Lee (no relation to Un Chin Lee) was 9 years old and living with his mother and two older sisters in South Korea at the start of the war. Four of his older siblings were in North Korea. More than 50 years passed before Lee managed to get a visa and enter North Korea in 2002, embracing his older brother.
“It is not 50 years separation,” he felt, but “several months, several years – the closeness I feel. The 50 years is gone.”
The men exchanged pictures. Lee flipped through them, seeing nephews and nieces, entire sections of his family that he would never meet. It was a satisfaction that he’d felt only as a child.
Before, to remember his siblings only brought pain, he says. After the armistice, South Korea’s government became nationalistic, treating suspected loyalists to the North as spies. Lee’s siblings, trapped in the North, raised suspicion among neighbors and local authorities. Then there was the grief – Lee’s mother thought about committing suicide but stopped at the last moment.
“I tried to forget and ignore them,” Lee says of his lost siblings. “In a way, I hated them in my mind. They destroyed everything – me, my whole family.”
Lee and his mother stopped talking about his lost siblings. He buried himself in his studies at Seoul University and became a religious scholar. In 1976, he emigrated to the United States with his wife and three children. The former scholar opened up a small retail store in downtown Atlanta, selling Michael Jackson apparel. The family moved to Boston and opened up a fine jewelry store. More adept at English, Lee reengaged in his studies and joined the Buddhist studies and Asian history department at Harvard University.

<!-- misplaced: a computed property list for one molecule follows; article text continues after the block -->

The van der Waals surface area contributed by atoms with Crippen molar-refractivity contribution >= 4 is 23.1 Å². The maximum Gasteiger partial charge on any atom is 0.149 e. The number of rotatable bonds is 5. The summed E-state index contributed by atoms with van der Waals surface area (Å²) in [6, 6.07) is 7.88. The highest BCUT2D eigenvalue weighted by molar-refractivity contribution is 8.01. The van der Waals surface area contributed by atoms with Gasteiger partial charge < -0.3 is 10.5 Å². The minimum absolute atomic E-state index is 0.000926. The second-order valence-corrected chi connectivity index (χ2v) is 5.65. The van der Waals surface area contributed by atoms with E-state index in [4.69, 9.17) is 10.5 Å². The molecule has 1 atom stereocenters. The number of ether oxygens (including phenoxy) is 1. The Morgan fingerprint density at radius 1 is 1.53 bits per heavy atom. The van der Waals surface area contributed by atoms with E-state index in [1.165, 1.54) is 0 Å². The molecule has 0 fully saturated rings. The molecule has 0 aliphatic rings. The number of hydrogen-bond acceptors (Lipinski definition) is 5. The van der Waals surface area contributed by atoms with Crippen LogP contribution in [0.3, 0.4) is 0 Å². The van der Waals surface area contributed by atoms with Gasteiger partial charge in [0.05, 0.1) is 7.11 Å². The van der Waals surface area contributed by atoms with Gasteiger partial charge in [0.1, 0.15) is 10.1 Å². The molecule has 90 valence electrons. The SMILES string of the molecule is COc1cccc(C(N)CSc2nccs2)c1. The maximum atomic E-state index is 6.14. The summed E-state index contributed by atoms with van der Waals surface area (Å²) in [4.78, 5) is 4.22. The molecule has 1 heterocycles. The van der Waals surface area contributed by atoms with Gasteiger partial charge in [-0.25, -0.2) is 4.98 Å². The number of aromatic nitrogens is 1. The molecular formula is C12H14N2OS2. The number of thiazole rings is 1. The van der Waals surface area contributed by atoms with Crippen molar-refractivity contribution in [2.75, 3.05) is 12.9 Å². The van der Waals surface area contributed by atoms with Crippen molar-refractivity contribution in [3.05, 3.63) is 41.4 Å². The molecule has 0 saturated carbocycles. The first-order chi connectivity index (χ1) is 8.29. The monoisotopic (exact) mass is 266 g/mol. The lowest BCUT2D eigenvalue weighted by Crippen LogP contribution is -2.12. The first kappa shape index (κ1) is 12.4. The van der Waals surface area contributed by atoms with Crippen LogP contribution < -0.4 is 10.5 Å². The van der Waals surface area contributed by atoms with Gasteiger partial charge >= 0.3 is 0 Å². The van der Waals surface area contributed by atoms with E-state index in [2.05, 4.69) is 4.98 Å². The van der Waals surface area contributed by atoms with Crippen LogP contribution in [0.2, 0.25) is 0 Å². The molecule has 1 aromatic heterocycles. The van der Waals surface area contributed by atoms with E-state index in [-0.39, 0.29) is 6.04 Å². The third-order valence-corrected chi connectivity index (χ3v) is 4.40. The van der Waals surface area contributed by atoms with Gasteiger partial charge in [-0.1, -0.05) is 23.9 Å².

But Lee’s mother had a dying wish: For her son to seek out her lost children.
For two days, Pyongyang allowed Lee to fulfill that wish.
“How lucky I am, how happy I am,” says Lee. “The rest of those separated people, maybe 10% meet again and reunited? It’s ridiculous. We have to learn from war.”
In Chicago, Un Chin Lee is not as lucky. For decades, she carried three sets of clothing in preparation for the day she would finally meet her two sons and her daughter. They began as children’s clothes and then became adult, finally middle age, and then clothes designed for the elderly. When Lee moved into a senior home, she had to downsize, donating the clothes and, in turn, losing the only tangible reminder of her children. She’s tried to find them on her own but has been hampered by North Korea’s information control and her own lack of political and financial means.
At 93, her health and memory grows more frail. Most people fear losing those precious moments. For Un Chin Lee, it is equally cruel and merciful.